Shut the Blasted Door
By Ed Uszynski
We’ve lived in our current house just short of 12 years.
At three times a day, that means I’ve requested someone shut the door leading to our laundry room around 12,672 times.
Amy and our four kids could care less about that door getting shut.
I’ve begged, raged, pouted, acted passive aggressive, slammed, punished—nothing works.
I sometimes fantasize about rigging it so anyone who walks through without closing the door gets an electric shock. Or sets off an eardrum-shattering alarm.
I like the shock idea better.
I mean, it’s come to that.
I’ve got my reasons for wanting it shut and I think they’re all good ones. But—and I think I seriously mean this—does it really matter?
Undoubtedly, someone in your home constantly does something that bothers you. That makes your blood boil. That thwarts your desire for control. That creates palpable stress.
But what if situations like these relatively slight but real moments actually exist to grow your patience? If biblical patience is the capacity to “endure discomfort without complaint,”* what better way to acquire it than with situations that repeatedly make us angry or upset?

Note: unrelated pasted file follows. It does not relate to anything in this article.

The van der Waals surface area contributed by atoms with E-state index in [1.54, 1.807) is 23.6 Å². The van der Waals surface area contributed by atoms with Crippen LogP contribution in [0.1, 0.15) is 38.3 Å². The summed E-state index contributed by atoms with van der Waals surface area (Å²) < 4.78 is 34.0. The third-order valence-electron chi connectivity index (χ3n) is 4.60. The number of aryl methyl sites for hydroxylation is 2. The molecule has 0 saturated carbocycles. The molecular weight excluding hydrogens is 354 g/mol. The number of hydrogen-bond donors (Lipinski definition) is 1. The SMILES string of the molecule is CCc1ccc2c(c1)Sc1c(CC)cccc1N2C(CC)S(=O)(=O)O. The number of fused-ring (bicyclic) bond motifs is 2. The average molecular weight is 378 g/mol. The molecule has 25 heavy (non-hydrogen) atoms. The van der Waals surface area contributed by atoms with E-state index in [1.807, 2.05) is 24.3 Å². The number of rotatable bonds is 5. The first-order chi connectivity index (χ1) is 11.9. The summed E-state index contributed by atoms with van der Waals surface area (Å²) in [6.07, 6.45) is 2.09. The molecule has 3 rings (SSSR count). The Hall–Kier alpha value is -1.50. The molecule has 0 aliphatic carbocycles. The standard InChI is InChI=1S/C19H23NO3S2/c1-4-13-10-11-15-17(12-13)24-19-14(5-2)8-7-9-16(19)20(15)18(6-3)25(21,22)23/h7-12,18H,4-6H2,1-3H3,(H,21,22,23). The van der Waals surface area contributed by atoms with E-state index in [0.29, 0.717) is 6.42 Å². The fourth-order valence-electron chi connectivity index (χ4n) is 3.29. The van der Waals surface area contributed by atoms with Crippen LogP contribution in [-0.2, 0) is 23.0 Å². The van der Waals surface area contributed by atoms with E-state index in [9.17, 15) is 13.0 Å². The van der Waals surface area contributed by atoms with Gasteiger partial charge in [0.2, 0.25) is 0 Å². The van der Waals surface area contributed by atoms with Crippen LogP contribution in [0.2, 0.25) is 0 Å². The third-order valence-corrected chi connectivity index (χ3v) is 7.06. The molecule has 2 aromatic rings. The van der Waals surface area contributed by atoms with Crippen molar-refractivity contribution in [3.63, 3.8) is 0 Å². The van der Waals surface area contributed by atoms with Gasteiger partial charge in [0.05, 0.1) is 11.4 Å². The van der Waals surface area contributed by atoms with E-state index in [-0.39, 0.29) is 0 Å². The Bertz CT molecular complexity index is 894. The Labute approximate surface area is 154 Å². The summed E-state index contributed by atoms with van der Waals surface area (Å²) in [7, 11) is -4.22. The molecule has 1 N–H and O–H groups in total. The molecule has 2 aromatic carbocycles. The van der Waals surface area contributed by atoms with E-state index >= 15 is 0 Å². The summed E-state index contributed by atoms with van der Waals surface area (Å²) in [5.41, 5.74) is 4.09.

What if by God’s Spirit, enduring small, petty annoyances actually trains us to handle bigger, more significant types of suffering along the way? Colossians 1:11 speaks of us being “strengthened with all power, according to his glorious might, for all endurance and patience…”
Looking at that open door, I need power for endurance and patience just as much as I need it waiting for my spouse to grow, for a job to appear, or for the cancer to leave. They all involve the same raw feelings and the same Spirit-fueled solution.
Patient joy instead of electric-shock therapy.
But if you do come over, please…
Shut. The. Door.
The Good Stuff: Love is patient and kind. (1 Corinthians 13:4)
Action points: When it comes to your spouse, what’s that pet peeve that drives you bananas? How might God’s Spirit be speaking to you—and hoping to change you—in your annoyance?
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